Editor’s Note: (We spoke to Congressman Landsman before the end of the truce this morning)
On the morning of Nov. 28, antisemitic graffiti accusing Greg Landsman of supporting genocide and ethnic cleansing in Gaza was found on a building near the Congressman’s office in Walnut Hills.
The poster was put up by unknown pro-Palestine activists and hosts a slew of antisemitic accusations in response to Landsman’s support of Israel in its war against Hamas, the Gaza terrorist group that murdered 1,200 – mostly civilian – people in Israel on Oct. 7. The poster, modeled after imagery in the “Barbie” movie, says, “This Ken Supports Genocide.”
The poster claims that “thousands of Jews have come out to support Palestinian Freedom! Judaism is not the same as Zionism.”
“Peaceful protests can be powerful, but vandalism and dangerous rhetoric are wrong and ineffective,” said Landsman in a statement on X.
The vandals, purposefully or not, did not put the poster on the building where the Landsman’s office is. Instead, they tagged a building that is the home to a non-profit organization that helps women escape domestic violence and addiction – who then had to spend time removing the graffiti from their building, according to Landsman, whose staff helped clean the poster off.
“What they don’t realize is that for most of us to be pro-Israel, we are also pro-Palestinian and want a two-state solution,” said Landsman.
The vandalism appeared during the uneasy pause in fighting between Israel and Hamas that lasted seven days. Over that time, over 100 Israeli hostages were released by Hamas, while 137 still remain in captivity.
Antisemitic incidents have skyrocketed around the world and in the U.S. since the start of the Israel-Hamas war. That trend has continued locally as well, though a recent piece from the Times of Israel noted that nearly 79% of antisemitic incidents go unreported. According to FBI statistics, Jews face the most reported hate crimes of any religious group.
“In the 12-month period before October 7, we were roughly experiencing one antisemitic incident a week,” said Ari Jun, director of the Cincinnati Jewish Community Relations Council. “Since Oct. 7, we’ve been shy of about one [antisemitic] incident a day.”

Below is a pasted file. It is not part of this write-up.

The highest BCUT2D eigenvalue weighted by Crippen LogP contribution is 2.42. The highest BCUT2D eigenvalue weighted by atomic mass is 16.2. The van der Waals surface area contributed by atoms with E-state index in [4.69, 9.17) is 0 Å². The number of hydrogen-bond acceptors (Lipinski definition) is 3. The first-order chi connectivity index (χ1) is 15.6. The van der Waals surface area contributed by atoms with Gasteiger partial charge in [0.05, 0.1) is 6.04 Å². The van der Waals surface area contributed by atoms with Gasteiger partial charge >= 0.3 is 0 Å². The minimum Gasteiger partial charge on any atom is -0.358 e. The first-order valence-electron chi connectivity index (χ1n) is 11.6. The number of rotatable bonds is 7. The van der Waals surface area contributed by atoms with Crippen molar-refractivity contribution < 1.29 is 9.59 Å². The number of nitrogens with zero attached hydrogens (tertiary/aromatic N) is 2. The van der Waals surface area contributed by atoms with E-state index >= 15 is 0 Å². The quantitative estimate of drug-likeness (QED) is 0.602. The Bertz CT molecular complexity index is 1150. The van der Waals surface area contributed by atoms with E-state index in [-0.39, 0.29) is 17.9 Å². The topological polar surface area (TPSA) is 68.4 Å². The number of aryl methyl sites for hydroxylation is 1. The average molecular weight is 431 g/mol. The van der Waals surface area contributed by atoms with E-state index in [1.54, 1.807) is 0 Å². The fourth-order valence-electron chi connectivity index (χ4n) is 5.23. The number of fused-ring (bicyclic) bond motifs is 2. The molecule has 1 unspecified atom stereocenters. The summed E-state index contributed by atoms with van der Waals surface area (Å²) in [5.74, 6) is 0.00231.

So far, most of the incidents have been slurs online or in person, or graffiti like what was postered near Landsman’s office. However, there have been multiple threats of violence as well, and the frequency of the incidents is part of what has Jun and many Jews worried.
“When you have an incident a day, at some point, one of these incidents is going to get out of control,” said Jun.
According to him, the graffiti that targeted Landsman is classic antisemitism.
“It’s targeting, specifically, a Jewish congressman for an issue related to Israel,” said Jun. “We have a control group in this case, which is Brad Wenstrup, a congressman covering this area, and is also very supportive of Israel. They’re not targeting Brad Wenstrup. They’re targeting Greg Landsman. And it’s because he’s Jewish.”
Public discussion of the Israel-Hamas War, especially online, has left little room for nuance or empathy. According to Landsman and Jun, that’s what is needed when discussing the conflict between Israelis and Palestinians.
To Jun, the poster that they attempted to leave on Landsman’s office featured one of the key ways how the discussion about Israel can often have antisemitic subtext.
“The Western world has fixated on this single crisis and labeled it a genocide despite the clear evidence that it’s not, and has been using that as a cudgel against the Jewish community – which is clearly motivated at some level by antisemitism,” said Jun. “I don’t think that every person who engages in that kind of rhetoric means to hurt Jews or knows that they’re hurting Jews. But they’ve been co-opted into a narrative that is hurtful to Jews.”
For many, the amount of antisemitic criticism of Israel has been overwhelming online, and plenty of Jews have been wanting to speak out against it. To Jun, it is important to approach any conversation with compassion and empathy and not to engage with people online, especially people you don’t know.
“You’re not going to convince a stranger online, it’s not gonna happen,” said Jun.
If folks do want to have a conversation with someone about the conflict they should do it in person.
“If you have somebody with whom you have a relationship, who you think you could have a conversation with, find a way to do it that’s not through text online,” said Jun. “It could be over Zoom, have a phone call, or meet up for coffee.”
That is the same strategy Landsman has been using since he became a congressman, he said. His office tries to reply to every email and every phone call it receives. He has been engaging with members of the community, some of whom don’t see eye to eye with him on the current conflict.
“I’ve had really intense, really important conversations, and so there has been a healthy engagement. I’ve gone and sat in people’s living rooms and places of worship and have been really glad to have…hard conversations with folks, and it has helped,” he said.
Now that the temporary truce has ended and the war has restarted in Gaza, things are likely to get worse. For Landsman, it is important to surround yourself with people who care about you.
“In times like this, it matters to be with the people you care about and who care about you,” said Landsman. “In my community here [in Washington D.C.] and back home, it includes people who don’t agree on this war and don’t see eye to eye with me, but it’s full of people who love each other and are going to work through these things together.”